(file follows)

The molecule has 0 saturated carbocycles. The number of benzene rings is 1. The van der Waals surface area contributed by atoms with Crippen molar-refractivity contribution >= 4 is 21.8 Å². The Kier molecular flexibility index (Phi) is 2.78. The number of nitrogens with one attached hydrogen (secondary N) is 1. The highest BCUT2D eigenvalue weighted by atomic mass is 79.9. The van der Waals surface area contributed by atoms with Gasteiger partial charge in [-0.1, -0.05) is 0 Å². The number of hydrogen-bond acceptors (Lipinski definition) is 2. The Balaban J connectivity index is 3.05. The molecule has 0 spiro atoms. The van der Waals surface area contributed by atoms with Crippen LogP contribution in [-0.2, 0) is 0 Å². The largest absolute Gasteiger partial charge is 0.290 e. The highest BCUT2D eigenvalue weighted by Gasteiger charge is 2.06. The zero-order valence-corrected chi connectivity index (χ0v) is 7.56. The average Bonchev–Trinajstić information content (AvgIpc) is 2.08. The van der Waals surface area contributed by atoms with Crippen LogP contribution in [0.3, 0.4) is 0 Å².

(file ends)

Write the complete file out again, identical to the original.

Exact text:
The molecule has 0 saturated carbocycles. The number of benzene rings is 1. The van der Waals surface area contributed by atoms with Crippen molar-refractivity contribution >= 4 is 21.8 Å². The Kier molecular flexibility index (Phi) is 2.78. The number of nitrogens with one attached hydrogen (secondary N) is 1. The highest BCUT2D eigenvalue weighted by atomic mass is 79.9. The van der Waals surface area contributed by atoms with Gasteiger partial charge in [-0.1, -0.05) is 0 Å². The number of hydrogen-bond acceptors (Lipinski definition) is 2. The Balaban J connectivity index is 3.05. The molecule has 0 spiro atoms. The van der Waals surface area contributed by atoms with Crippen LogP contribution in [-0.2, 0) is 0 Å². The largest absolute Gasteiger partial charge is 0.290 e. The highest BCUT2D eigenvalue weighted by Gasteiger charge is 2.06. The zero-order valence-corrected chi connectivity index (χ0v) is 7.56. The average Bonchev–Trinajstić information content (AvgIpc) is 2.08. The van der Waals surface area contributed by atoms with Crippen LogP contribution in [0.3, 0.4) is 0 Å².